Looking at the Insides of Stars


We can only really see what’s going on at the surface of a star. However, the motions within stellar interiors show themselves as subtle variations in the star’s brightness, and with the dense observations of planet-finding missions, we can pick up these variations at very fine levels.

Brightness Changes

stellar oscillations

Asteroseismology uses different oscillation modes of a star to probe its internal structure and properties. [Tosaka]

Several things can be responsible for a star’s changes in brightness, such as planets or companion stars, but stars can also brighten and dim intrinsically. The outer layers of a star can oscillate as the star cools and heats up, while convective processes can cause different oscillations in the body and at the surface of a star. By studying these oscillations — in a process called asteroseismology — we can learn more about stellar properties and internal structures.

Asteroseismology studies require stellar observations taken regularly over a long time. Luckily for astronomers, those are the same sort of observations required for the transit planet-finding method! Over the last decade, missions like Kepler and CoRoT have provided data that’s been used both to find planets and to characterize the insides of stars.

HR diagram with frequency for stars in sample

A Hertzspring-Russell (HR) diagram showing stars’ maximum oscillation frequency (instead of brightness) versus their temperature. The gray dots are all Hipparcos stars brighter than sixth magnitude, while the red dots are the red giant stars used in this study. The Sun is shown at the lower-left corner of the diagram. The tracks show evolutionary models for stars with the masses indicated (in solar-masses) [Aguirre et al. 2020].

The Transiting Exoplanet Survey Satellite (TESS) is carrying out an all-sky survey searching for planets. It covers the sky in sectors, taking images of its entire field of view every thirty minutes. The thirty-minute cadence is well-suited to characterize red giant stars’ oscillations, and TESS is expected to turn up roughly 500,000 red giant stars whose oscillations can be studied.

So it makes sense to set up a framework to analyse TESS data in the context of stellar oscillations. Motivated by this, a group of scientists led by Víctor Silva Aguirre (Aarhus University, Denmark) carried out the first analysis of red giant star oscillations using TESS data.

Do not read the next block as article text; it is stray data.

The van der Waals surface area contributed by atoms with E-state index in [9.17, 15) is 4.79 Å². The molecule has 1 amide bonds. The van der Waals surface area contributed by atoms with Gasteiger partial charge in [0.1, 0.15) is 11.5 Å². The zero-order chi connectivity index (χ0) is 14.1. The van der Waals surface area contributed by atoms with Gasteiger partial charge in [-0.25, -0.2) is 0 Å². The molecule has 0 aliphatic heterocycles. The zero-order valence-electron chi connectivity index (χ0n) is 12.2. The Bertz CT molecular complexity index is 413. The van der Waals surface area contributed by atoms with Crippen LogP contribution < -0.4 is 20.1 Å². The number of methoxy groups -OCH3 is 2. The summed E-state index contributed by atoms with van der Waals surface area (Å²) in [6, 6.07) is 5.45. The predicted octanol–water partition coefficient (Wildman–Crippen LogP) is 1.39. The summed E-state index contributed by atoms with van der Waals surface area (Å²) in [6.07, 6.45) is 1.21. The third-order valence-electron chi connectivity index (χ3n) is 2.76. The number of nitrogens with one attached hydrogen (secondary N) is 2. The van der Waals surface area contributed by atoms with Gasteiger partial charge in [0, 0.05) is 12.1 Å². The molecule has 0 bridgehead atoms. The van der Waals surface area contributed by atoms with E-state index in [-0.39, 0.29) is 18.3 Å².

TESS-ting for Frequencies

Aguirre and collaborators considered stars observed in TESS sectors 1 and 2 (not necessarily both) for their sample. They then used the Hipparcos astrometry mission catalog to identify red giant stars whose oscillations could be seen in TESS data. The maximum frequency of oscillations is set by a star’s temperature, mass, and brightness.

Assuming a mass of 1.2 solar masses for red giant stars (a reasonable assumption), the maximum frequency could be expected to fall between 30 and 220 µHz. From the available stars, the authors selected the twenty-five brightest stars for their oscillation analysis.

We’ve Got the Power (Frequency Spectrum)!

Frequency power spectra for red giant stars

Representative power spectra obtained from the red giant light curves. The left panels have the spectra in log–log space, with the maximum frequency distinguished by the vertical arrow. The right panels show a close-up of the power spectra showing frequencies associated with particular oscillations. The separation between those dominant frequencies is shown using the red vertical lines with the horizontal arrow showing the average separation [Adapted from Aguirre et al. 2020].

From the light curves of each star, Aguirre and collaborators created power frequency spectra, which show the power in the various frequencies that make up a signal. For stars, such power spectra can be used to identify oscillations that could be associated with internal processes.

By combining the oscillation frequency information with astrometry data from the Gaia mission, Aguirre and collaborators showed that they could measure the properties of these red giants to high precision levels — stellar radii can be determined to a precision of a few percent, masses to 5%–10%, and ages to around 20%.

With the incoming flood of TESS and Gaia data, we will almost certainly be able to characterize red giant stars better than we have in the past. And this is to say nothing of what will come out of TESS’s extended mission, beginning July 2020!


“Detection and Characterization of Oscillating Red Giants: First Results from the TESS Satellite,” Víctor Silva Aguirre et al 2020 ApJL 889 L34. https://doi.org/10.3847/2041-8213/ab6443